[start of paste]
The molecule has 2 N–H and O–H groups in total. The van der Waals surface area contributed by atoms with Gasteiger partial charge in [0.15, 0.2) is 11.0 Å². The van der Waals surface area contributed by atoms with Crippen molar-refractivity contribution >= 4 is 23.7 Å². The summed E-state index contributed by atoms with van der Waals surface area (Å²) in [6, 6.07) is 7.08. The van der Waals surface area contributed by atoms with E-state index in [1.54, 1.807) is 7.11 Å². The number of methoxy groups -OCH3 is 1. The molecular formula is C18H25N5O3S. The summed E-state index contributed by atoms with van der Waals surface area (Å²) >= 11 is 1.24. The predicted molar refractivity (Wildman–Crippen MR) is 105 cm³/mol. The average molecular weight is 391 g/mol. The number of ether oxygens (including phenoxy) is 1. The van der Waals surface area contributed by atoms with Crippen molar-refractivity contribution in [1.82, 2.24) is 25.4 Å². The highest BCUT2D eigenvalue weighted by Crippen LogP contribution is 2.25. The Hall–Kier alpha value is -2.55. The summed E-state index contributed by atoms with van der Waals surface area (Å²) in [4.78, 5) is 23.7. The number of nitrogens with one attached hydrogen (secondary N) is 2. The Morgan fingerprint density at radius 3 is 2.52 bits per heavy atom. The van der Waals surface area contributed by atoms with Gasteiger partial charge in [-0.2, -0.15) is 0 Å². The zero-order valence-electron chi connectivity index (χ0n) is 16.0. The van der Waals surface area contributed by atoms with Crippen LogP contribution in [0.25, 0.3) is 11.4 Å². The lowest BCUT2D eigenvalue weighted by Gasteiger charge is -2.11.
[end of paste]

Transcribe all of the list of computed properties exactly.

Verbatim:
The molecule has 2 N–H and O–H groups in total. The van der Waals surface area contributed by atoms with Gasteiger partial charge in [0.15, 0.2) is 11.0 Å². The van der Waals surface area contributed by atoms with Crippen molar-refractivity contribution >= 4 is 23.7 Å². The summed E-state index contributed by atoms with van der Waals surface area (Å²) in [6, 6.07) is 7.08. The van der Waals surface area contributed by atoms with E-state index in [1.54, 1.807) is 7.11 Å². The number of methoxy groups -OCH3 is 1. The molecular formula is C18H25N5O3S. The summed E-state index contributed by atoms with van der Waals surface area (Å²) >= 11 is 1.24. The predicted molar refractivity (Wildman–Crippen MR) is 105 cm³/mol. The average molecular weight is 391 g/mol. The number of ether oxygens (including phenoxy) is 1. The van der Waals surface area contributed by atoms with Crippen molar-refractivity contribution in [1.82, 2.24) is 25.4 Å². The highest BCUT2D eigenvalue weighted by Crippen LogP contribution is 2.25. The Hall–Kier alpha value is -2.55. The summed E-state index contributed by atoms with van der Waals surface area (Å²) in [4.78, 5) is 23.7. The number of nitrogens with one attached hydrogen (secondary N) is 2. The Morgan fingerprint density at radius 3 is 2.52 bits per heavy atom. The van der Waals surface area contributed by atoms with Gasteiger partial charge in [-0.2, -0.15) is 0 Å². The zero-order valence-electron chi connectivity index (χ0n) is 16.0. The van der Waals surface area contributed by atoms with Crippen LogP contribution in [0.25, 0.3) is 11.4 Å². The lowest BCUT2D eigenvalue weighted by Gasteiger charge is -2.11.